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  • Weekly Focus: Inflation and Banking Sector Reporting in the U.S.

Weekly Focus: Inflation and Banking Sector Reporting in the U.S.

The Labour Market report for June that was released last week came as a real surprise. The Non-Farm Payrolls was at 209,000, lower than expected 225,000, while unemployment level dropped to 3.6% from 3.7%, in line with expectations.

The number of new jobs created by the U.S. economy in June at 209,000 is still strong, and it had little disappointing effect on the overall strong Labour market report. But, a slowdown in Non-Farm Payrolls demonstrated that expectations were largely exaggerated. This fact pushed down 2-year Treasuries’ yield, a most adequate gauge for Federal Reserve (Fed) interest rates moves. The U.S. Dollar dropped by 0.7%.

Investors are seeking a recovery for these assets as the 2-year Treasuries’ yields, while they are still sitting at 4.91%. The Greenback is struggling as the U.S. Dollar index is seen rising by a 0.1% on Monday. This demonstrates a belief that nothing has changed in the investor’s expectations that the Fed will increase interest rates in July one more time before the interest rate hike cycle will end.

The most intriguing is the fact that the inversion of the debt yield curve is at the highest level since 1981. The contraction of this inversion and a possible end of the interest rates increase period could be far more dangerous, as this combination usually leads to the recession and deteriorating stock indexes. The logic “the worse is the data the better is for the market” may simply doesn’t work anymore. Thus, the SYP 500 broad market index dropped by 0.2% on Friday despite a slightly weaker-than-expected Non-Farm Payrolls reading. The index continues to look to the downside, while hovering around 4400 points.

The U.S. Minister of Finance Janet Yellen, who are mostly an optimist, refused to rule out the recession possibility saying that it is “not completely off the table”. “We have a healthy economy, a great labour market, inflation too high and a concern of ours and the American people, but coming down over time,” Yellen said. “And it’s my hope that, and belief, that there is a path to bring inflation down in the context of a healthy labour market. And the data that I’ve seen suggests we’re on that path.”

This week June inflation data in the United States will be released. The expected slowdown to 3.1% YoY from 4.1% YoY in a previous month should be viewed as a positive development, but if the assumption that a contraction of the inversion of the yield curve is correct than such a rapid decline in inflation may lead to a drop of stocks’ prices.

The same might be true for the Q2 2023 corporate reporting. This week JPMorgan, Chase, Wells Fargo and Citi will open a reporting season amid negative expectations. FactSet, which is tracking the corporate performance and provide market analysis, expect that S&P 500 listed companies will lose 7.2% YoY of their profit, the largest contraction since Q2 2020. So, a weak data this time may have a negative effect on the stock indexes.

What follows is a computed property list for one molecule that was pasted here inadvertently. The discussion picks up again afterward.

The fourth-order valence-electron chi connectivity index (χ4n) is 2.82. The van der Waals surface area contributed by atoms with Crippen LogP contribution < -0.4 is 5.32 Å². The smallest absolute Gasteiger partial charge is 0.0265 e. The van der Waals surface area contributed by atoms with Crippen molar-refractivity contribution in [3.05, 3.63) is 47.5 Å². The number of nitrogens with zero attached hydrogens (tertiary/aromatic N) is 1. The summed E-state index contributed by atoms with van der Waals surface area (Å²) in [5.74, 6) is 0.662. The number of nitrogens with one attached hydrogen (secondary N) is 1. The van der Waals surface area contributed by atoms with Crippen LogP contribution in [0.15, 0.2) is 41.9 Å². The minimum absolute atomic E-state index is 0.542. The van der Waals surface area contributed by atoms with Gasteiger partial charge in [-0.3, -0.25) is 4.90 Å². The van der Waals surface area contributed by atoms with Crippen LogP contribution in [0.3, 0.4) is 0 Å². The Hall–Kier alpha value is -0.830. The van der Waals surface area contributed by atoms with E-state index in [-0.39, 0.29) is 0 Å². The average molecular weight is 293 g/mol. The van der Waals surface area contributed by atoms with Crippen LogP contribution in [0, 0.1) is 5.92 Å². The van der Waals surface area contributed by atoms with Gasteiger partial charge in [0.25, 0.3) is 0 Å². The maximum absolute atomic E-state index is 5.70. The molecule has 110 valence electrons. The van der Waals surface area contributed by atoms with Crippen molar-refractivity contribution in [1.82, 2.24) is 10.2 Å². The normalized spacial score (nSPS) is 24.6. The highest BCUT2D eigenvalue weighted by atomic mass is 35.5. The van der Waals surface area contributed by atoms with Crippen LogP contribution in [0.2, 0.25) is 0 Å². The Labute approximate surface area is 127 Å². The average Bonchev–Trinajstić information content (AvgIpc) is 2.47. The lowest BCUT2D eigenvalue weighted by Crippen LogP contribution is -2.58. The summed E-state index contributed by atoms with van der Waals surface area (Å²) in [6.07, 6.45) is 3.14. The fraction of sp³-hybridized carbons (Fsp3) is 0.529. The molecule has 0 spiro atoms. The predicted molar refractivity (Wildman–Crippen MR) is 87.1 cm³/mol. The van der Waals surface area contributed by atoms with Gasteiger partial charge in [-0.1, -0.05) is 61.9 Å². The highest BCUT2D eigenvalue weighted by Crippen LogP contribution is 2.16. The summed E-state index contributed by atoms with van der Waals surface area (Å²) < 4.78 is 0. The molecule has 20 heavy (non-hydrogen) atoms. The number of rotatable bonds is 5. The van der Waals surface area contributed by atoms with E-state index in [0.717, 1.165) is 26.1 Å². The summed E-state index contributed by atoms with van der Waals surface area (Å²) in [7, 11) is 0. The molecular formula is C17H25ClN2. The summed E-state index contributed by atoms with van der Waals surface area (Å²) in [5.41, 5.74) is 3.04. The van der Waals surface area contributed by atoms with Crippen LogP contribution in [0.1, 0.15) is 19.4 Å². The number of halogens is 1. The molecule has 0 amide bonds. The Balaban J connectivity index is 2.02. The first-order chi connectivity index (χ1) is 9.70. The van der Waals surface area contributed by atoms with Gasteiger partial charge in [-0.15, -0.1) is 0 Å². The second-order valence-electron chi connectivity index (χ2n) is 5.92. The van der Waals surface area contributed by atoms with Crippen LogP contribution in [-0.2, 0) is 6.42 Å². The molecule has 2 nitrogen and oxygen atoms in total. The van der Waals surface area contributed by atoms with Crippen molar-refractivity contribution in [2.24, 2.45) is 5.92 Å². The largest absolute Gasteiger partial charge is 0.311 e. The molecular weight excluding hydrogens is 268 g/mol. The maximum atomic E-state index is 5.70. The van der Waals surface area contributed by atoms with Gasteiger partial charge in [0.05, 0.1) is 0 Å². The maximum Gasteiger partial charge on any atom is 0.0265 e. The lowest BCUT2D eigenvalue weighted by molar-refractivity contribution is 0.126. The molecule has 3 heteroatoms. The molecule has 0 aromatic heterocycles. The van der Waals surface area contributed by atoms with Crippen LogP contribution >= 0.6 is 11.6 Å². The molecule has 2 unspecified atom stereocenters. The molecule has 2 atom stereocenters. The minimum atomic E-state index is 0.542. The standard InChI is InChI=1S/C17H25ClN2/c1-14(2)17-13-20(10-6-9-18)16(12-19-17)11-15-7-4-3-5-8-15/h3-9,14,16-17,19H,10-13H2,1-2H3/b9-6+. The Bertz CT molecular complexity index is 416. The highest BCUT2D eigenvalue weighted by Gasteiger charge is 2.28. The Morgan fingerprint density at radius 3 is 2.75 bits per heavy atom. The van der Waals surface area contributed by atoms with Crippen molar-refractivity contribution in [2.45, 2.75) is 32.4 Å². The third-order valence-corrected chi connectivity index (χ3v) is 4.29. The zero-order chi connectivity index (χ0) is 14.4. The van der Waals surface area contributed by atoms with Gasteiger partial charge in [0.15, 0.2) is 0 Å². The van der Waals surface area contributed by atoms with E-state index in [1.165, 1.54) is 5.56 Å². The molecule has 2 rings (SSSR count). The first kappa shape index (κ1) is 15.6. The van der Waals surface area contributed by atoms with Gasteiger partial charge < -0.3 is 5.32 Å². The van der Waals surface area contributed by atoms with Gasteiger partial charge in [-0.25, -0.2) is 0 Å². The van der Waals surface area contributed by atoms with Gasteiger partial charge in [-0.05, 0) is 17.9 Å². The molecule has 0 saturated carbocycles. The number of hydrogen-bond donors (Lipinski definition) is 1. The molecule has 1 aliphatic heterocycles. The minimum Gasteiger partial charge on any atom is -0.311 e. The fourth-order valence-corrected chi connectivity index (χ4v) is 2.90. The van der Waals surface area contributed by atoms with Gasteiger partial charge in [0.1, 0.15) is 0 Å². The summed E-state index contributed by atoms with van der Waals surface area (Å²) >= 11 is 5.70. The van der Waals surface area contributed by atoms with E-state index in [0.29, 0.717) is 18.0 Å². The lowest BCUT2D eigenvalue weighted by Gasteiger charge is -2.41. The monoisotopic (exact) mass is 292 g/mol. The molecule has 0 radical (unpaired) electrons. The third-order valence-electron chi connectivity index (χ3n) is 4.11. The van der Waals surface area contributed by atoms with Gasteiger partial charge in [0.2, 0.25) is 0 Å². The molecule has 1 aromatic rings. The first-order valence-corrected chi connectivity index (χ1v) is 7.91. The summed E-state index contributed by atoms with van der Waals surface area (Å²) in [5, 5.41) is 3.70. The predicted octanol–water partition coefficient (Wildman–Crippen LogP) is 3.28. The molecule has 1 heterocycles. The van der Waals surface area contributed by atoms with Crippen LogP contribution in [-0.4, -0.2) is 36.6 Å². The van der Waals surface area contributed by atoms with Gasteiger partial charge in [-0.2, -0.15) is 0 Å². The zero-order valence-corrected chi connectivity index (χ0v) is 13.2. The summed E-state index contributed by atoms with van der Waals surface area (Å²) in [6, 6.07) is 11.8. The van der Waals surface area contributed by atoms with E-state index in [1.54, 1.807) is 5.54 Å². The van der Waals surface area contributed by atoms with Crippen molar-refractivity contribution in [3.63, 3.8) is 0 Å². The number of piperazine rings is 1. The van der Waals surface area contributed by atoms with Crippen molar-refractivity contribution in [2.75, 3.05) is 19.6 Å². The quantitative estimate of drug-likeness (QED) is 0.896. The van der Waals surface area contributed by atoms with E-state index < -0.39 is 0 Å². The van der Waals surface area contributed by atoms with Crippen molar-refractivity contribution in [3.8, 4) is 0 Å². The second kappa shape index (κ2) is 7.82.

Technically, the S&P 500 index continues to have an upside formation with targets at 4250-4350 points, that have already been met. The market bounced from the resistance at 4440-4460 points, and has almost reached the support at 4340-4360 points. If this support would surrender the formation will change to the downside, which is seen very tempting amid emerging downside signal.

Brent crude prices are gravitating to the resistance at $76-78 per barrel as hopes rise that Saudi Arabia and Russia will continue to cut oil exports. Once the support would be broken, recession scenario chances will become very high. Its targets are at $40-60 per barrel of Brent crude.

Gold prices are moving inside the mid-term upside formation with targets at $2000-2100 per troy ounce that have already been met. But the situation has changed dramatically as the important support level of $1980-2000 per ounce was smashed. Short positions were opened after prices tested the $1970-1980 former support level with targets at $1890-1910 per ounce. The first half of this trade was closed at $1910 per ounce, while the second half was left open with the stop-loss order moving to $1980 to avoid any losses, and amid expectations of some extra profit. When prices would pass the $1900 per ounce level this downside scenario will be activated.

The Greenback fell a victim off exaggerated expectations when the Labour market report was released on June 7. Still, the American currency is strengthening compared to its peers. It has chances to continue rallying for a while. But it is too risky to go long on the Greenback at the moment. It would be better to wait for a decline of the EURUSD below 1.06000 to seek out sell opportunities for the Greenback.

Two major positions were opened for July. First, is a short position for the EURUSD at 1.08900-1.09200 with the take profit and stop loss both set at 5000 points from the opening price. A long trade for the AUDUSD was opened from 0.66400-066600 with the same size of the stop loss and take profit orders as for the EURUSD. Two operations balance each other and should be kept to mitigate risks.